The escalating dengue situation in Bangladesh has emerged as a serious public health problem in terms of morbidity and mortality. Analysis of 40,476 cases between 2000 and 2017 indicated that 49.73 percent of dengue cases occurred during the monsoon season (May–August) and 49.22 percent during the post-monsoon season (September–December). However, data also showed that these trends have been changing since 2014 and that dengue cases have been reported during the pre-monsoon season. In 2015–2017, pre-monsoon dengue cases were reported to be more than seven times higher compared to the previous 14 years. These findings closely correlate with those of the pre-monsoon Aedes vector survey, which revealed the presence of a high density of larva and pupa of the dengue vectors in the environment all year round. In our study, changes in climate after 2014 — such as average rainfall, humidity and temperature — and rapid unplanned urbanisation were strong predictors of an imbalance in the existing ecology that led to an increase in dengue cases in 2016 and the emergence of the chikungunya virus for the first time in Bangladesh in 2017.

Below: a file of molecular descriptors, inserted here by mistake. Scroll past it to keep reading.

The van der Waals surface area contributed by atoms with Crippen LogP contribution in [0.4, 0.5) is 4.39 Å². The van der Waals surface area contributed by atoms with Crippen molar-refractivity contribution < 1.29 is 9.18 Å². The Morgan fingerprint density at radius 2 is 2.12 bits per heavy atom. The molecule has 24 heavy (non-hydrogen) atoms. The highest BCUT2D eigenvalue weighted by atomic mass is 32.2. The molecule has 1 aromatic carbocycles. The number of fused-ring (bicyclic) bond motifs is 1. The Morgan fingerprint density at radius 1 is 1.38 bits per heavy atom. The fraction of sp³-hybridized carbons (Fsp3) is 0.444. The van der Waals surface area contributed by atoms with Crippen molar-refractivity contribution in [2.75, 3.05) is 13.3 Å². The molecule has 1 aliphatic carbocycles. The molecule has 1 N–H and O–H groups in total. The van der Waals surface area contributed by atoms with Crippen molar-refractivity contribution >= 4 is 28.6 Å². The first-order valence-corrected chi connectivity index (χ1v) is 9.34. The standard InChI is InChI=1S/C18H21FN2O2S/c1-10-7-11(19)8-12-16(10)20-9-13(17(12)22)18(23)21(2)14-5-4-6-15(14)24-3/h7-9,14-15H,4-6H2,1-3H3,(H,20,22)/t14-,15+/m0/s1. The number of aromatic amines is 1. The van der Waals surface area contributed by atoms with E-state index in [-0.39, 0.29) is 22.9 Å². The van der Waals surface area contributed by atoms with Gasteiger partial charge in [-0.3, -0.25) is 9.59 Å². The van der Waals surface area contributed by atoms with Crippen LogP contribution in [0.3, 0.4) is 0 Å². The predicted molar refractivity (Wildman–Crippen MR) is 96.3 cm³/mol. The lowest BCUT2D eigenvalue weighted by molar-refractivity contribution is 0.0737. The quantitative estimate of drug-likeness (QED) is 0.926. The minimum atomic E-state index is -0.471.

Country: BangladeshKeywords: Research | Dengue | NTDs | Vector control | SDG3
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